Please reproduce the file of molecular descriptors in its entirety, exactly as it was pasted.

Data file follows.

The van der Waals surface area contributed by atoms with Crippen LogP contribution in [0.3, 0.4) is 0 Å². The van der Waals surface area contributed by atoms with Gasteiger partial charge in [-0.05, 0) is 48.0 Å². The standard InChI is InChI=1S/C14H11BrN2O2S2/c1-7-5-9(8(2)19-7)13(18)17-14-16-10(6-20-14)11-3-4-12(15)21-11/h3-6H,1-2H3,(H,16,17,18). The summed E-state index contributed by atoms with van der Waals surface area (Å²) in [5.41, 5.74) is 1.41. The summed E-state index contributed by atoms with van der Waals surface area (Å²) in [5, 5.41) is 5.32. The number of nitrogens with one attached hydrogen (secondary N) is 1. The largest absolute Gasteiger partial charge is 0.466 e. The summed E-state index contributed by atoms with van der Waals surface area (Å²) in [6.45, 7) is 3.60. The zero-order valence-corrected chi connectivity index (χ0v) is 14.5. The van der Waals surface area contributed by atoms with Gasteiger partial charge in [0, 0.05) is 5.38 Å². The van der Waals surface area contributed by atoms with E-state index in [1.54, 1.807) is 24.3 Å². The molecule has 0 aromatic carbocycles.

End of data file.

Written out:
The van der Waals surface area contributed by atoms with Crippen LogP contribution in [0.3, 0.4) is 0 Å². The van der Waals surface area contributed by atoms with Gasteiger partial charge in [-0.05, 0) is 48.0 Å². The standard InChI is InChI=1S/C14H11BrN2O2S2/c1-7-5-9(8(2)19-7)13(18)17-14-16-10(6-20-14)11-3-4-12(15)21-11/h3-6H,1-2H3,(H,16,17,18). The summed E-state index contributed by atoms with van der Waals surface area (Å²) in [5.41, 5.74) is 1.41. The summed E-state index contributed by atoms with van der Waals surface area (Å²) in [5, 5.41) is 5.32. The number of nitrogens with one attached hydrogen (secondary N) is 1. The largest absolute Gasteiger partial charge is 0.466 e. The summed E-state index contributed by atoms with van der Waals surface area (Å²) in [6.45, 7) is 3.60. The zero-order valence-corrected chi connectivity index (χ0v) is 14.5. The van der Waals surface area contributed by atoms with Gasteiger partial charge in [0, 0.05) is 5.38 Å². The van der Waals surface area contributed by atoms with E-state index in [1.54, 1.807) is 24.3 Å². The molecule has 0 aromatic carbocycles.